Pasteurella multocida exam links
Content Reviewers:Rishi Desai, MD, MPH, Viviana Popa, MD
Contributors:Tanner Marshall, MS, Evan Debevec-McKenney, Alexandru Duhaniuc, MD
Pasteurella multocida is a gram-negative coccobacillus which is involved in a zoonotic infection.
Most often, it causes soft tissue and respiratory infections.
There are 3 subspecies that cause disease in humans: Pasteurella multocida subspecia multocida, Pasteurella multocida subspecia septica and Pasteurella multocida subspecia gallicida.
All of these subspecies are encapsulated, meaning they have a polysaccharide layer called a capsule.
And depending on the capsular antigens found on the capsule, they can be grouped in 5 different serogroups: A, B, D, E and F.
Each of them is involved in a different type of disease and only serogroups A and D cause disease in humans.
So, serotype A causes respiratory infections and serotype D causes soft tissue infections like cellulitis.
Now, Pasteurella multocida has a thin peptidoglycan layer, so it doesn’t retain the crystal violet dye during gram staining.
Instead, like any other gram-negative bacteria, it stains pink with safranin dye.
But, sometimes, it can have a bipolar staining which means that only the poles of the bacteria stain pink, and the rest of it remains unstained, so the bacteria look like safety pins under the microscope.
Alright, now Pasteurella multocida is non-motile, non-spore forming, and facultative anaerobic which means it can survive in both aerobic and anaerobic environments.
It’s oxidase and catalase positive, which means it can produce both these enzymes, and it’s also nitrate reduction positive which means it can produce an enzyme that hydrolyzes nitrate into nitrite.
Finally, Pasteurella multocida grows well at 37ºc on sheep blood agar, which is the preferred culture medium, but it can also grow on chocolate agar, Mueller-Hinton agar or brain heart infusion agar.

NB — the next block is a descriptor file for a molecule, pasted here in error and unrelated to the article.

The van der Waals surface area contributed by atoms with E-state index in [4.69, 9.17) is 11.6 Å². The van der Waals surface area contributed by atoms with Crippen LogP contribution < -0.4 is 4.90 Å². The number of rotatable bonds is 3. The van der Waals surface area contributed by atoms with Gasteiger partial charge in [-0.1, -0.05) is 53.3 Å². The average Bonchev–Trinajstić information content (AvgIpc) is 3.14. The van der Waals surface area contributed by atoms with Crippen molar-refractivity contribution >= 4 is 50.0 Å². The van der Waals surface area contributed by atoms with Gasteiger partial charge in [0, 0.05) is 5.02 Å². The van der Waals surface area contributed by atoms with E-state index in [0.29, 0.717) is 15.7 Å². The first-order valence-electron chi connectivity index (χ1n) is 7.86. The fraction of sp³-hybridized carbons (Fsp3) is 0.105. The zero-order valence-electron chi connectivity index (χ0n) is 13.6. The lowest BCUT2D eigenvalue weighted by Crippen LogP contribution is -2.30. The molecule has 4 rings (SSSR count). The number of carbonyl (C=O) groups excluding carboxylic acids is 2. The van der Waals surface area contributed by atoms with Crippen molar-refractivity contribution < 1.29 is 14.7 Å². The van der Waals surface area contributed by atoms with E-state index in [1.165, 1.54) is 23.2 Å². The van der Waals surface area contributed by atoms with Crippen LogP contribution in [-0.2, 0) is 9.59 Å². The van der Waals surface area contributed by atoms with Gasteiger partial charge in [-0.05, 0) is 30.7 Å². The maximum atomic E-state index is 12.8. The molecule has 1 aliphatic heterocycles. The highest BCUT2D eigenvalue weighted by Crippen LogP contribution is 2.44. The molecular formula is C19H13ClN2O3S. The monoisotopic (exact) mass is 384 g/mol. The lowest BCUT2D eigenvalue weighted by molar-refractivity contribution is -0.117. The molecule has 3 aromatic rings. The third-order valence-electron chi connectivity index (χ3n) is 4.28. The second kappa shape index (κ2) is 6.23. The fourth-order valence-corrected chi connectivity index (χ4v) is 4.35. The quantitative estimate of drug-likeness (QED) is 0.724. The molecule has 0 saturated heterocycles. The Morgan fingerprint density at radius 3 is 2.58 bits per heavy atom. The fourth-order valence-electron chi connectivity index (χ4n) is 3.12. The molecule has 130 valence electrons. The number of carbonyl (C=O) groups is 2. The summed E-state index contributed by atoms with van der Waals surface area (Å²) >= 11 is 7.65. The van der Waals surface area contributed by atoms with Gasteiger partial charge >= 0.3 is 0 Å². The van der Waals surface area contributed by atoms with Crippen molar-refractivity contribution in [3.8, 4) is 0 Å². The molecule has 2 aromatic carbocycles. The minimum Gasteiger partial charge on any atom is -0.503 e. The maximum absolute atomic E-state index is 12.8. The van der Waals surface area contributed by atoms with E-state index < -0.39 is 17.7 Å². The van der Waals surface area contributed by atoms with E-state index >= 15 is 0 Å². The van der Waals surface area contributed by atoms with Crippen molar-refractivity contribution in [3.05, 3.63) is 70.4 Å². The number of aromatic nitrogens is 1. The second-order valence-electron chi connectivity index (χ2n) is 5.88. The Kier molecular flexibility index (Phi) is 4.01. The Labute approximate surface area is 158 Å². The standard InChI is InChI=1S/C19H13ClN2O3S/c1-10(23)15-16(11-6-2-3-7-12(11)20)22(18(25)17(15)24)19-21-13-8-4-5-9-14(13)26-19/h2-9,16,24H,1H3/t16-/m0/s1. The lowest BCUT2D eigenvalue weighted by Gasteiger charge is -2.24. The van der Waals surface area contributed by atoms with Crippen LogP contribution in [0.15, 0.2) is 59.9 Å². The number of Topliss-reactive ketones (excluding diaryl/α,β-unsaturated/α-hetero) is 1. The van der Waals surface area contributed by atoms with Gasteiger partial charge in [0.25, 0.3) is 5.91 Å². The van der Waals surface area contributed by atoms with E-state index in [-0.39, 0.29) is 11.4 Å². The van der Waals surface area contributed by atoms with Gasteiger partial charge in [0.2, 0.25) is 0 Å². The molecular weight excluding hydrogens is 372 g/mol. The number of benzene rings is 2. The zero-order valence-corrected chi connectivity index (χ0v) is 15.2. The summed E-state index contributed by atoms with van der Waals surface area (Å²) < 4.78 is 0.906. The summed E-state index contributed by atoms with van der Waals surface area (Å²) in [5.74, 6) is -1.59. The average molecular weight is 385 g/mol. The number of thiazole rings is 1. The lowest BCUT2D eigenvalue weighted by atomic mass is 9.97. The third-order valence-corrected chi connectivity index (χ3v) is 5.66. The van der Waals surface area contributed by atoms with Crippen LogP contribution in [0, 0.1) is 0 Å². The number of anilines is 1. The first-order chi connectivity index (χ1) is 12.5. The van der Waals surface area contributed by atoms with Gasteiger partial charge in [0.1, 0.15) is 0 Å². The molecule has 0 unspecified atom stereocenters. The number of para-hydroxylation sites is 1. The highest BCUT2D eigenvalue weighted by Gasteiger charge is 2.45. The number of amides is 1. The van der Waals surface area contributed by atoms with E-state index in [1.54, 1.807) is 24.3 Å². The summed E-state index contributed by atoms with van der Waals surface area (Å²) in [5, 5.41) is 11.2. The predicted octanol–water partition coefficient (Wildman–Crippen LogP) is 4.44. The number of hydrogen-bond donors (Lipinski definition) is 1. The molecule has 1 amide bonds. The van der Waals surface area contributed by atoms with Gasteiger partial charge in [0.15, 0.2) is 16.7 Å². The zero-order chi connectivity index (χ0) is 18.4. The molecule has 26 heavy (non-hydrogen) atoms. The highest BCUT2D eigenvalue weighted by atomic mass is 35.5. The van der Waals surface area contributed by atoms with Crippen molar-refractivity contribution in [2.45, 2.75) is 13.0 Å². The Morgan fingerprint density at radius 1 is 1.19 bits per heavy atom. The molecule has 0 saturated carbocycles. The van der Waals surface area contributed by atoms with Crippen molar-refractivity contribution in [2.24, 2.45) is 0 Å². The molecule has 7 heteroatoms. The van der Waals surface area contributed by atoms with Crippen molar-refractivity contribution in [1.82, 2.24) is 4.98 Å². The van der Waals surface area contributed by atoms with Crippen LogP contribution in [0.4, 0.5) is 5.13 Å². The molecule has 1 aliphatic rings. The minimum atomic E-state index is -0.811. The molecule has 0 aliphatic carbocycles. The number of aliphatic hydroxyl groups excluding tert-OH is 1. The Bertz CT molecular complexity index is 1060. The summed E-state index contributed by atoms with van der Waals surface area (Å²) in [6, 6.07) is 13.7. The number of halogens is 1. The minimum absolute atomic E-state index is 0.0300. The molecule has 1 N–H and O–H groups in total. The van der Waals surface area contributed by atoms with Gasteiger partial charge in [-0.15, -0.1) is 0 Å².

The colonies are opaque or grey, and small - they’re only about 1-2 millimeters in diameter each.
Now, Pasteurella multocida has a number of virulence factors, that are like assault weaponry that help it attack and destroy the host cells, and evade the immune system.
First, on its capsule there are fimbriae, which are hair-like extensions that help the bacteria attach to host cells.
Additionally, the capsule acts as a shield and prevents the bacteria from being eaten up by phagocytes.
Underneath the capsule, there’s an outer membrane which consists of lipopolysaccharide, or LPS for short, which inhibits the complement system.
The complement system is a cascade of proteins that get activated one after another to cause bacterial lysis - so when it’s inhibited, the bacteria can avoid immune destruction.
Additionally, Pasteurella multocida makes a dermonecrotic toxin called Pasteurella Multocida Toxin, or PMT for short, which directly damages the endothelial cells, causing edema, redness and swelling.
Finally, the bacteria needs iron to survive, so it has iron acquisition proteins which are able to acquire iron from host proteins.
Now, Pasteurella multocida is transmitted by domestic animals such as dogs or cats, so it can be a commensal organism in people who have close contact with these animals and peacefully colonize the respiratory tract.
However, in people with underlying chronic pulmonary disease it can cause respiratory infections like sinusitis, otitis media, epiglottitis, pneumonia and empyema.
Pasteurella multocida is a gram-negative, facultative anaerobic coccobacillus inhabiting the upper respiratory tract of animals, particularly in cats and dogs. It is known to cause zoonotic infections from animals to humans, including cellulitis, osteomyelitis, endocarditis, or even meningitis.
Symptoms vary depending on the type of infection, and the diagnosis relies on cultures from biological samples like pus, cerebrospinal, blood, or respiratory tract samples, and PCR. Pasteurella multocida infections are treated with antibiotics such as penicillin, tetracyclines, cephalosporins, and quinolones.